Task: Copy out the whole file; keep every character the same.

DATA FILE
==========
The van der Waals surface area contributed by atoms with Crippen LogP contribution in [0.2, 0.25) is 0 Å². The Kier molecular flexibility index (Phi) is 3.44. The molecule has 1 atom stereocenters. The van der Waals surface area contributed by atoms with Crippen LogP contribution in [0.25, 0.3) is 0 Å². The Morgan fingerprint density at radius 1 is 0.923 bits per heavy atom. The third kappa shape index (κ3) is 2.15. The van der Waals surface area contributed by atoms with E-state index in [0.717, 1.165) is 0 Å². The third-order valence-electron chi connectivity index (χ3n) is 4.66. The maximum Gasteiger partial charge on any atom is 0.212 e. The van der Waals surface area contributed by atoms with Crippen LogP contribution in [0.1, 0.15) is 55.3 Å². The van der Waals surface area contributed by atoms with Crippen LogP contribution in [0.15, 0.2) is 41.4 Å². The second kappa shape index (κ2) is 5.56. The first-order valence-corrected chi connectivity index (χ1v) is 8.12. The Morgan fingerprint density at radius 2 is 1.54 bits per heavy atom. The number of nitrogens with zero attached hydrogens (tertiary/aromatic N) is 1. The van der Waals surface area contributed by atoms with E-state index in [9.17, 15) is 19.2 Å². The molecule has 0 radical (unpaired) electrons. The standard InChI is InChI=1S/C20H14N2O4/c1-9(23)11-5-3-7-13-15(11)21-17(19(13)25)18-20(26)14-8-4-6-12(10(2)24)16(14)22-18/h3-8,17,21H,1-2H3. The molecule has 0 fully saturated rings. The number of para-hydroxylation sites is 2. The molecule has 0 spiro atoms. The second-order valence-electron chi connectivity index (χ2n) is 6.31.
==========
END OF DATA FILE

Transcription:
The van der Waals surface area contributed by atoms with Crippen LogP contribution in [0.2, 0.25) is 0 Å². The Kier molecular flexibility index (Phi) is 3.44. The molecule has 1 atom stereocenters. The van der Waals surface area contributed by atoms with Crippen LogP contribution in [0.25, 0.3) is 0 Å². The Morgan fingerprint density at radius 1 is 0.923 bits per heavy atom. The third kappa shape index (κ3) is 2.15. The van der Waals surface area contributed by atoms with E-state index in [0.717, 1.165) is 0 Å². The third-order valence-electron chi connectivity index (χ3n) is 4.66. The maximum Gasteiger partial charge on any atom is 0.212 e. The van der Waals surface area contributed by atoms with Crippen LogP contribution in [0.1, 0.15) is 55.3 Å². The van der Waals surface area contributed by atoms with Crippen LogP contribution in [0.15, 0.2) is 41.4 Å². The second kappa shape index (κ2) is 5.56. The first-order valence-corrected chi connectivity index (χ1v) is 8.12. The Morgan fingerprint density at radius 2 is 1.54 bits per heavy atom. The number of nitrogens with zero attached hydrogens (tertiary/aromatic N) is 1. The van der Waals surface area contributed by atoms with E-state index in [9.17, 15) is 19.2 Å². The molecule has 0 radical (unpaired) electrons. The standard InChI is InChI=1S/C20H14N2O4/c1-9(23)11-5-3-7-13-15(11)21-17(19(13)25)18-20(26)14-8-4-6-12(10(2)24)16(14)22-18/h3-8,17,21H,1-2H3. The molecule has 0 fully saturated rings. The number of para-hydroxylation sites is 2. The molecule has 0 spiro atoms. The second-order valence-electron chi connectivity index (χ2n) is 6.31.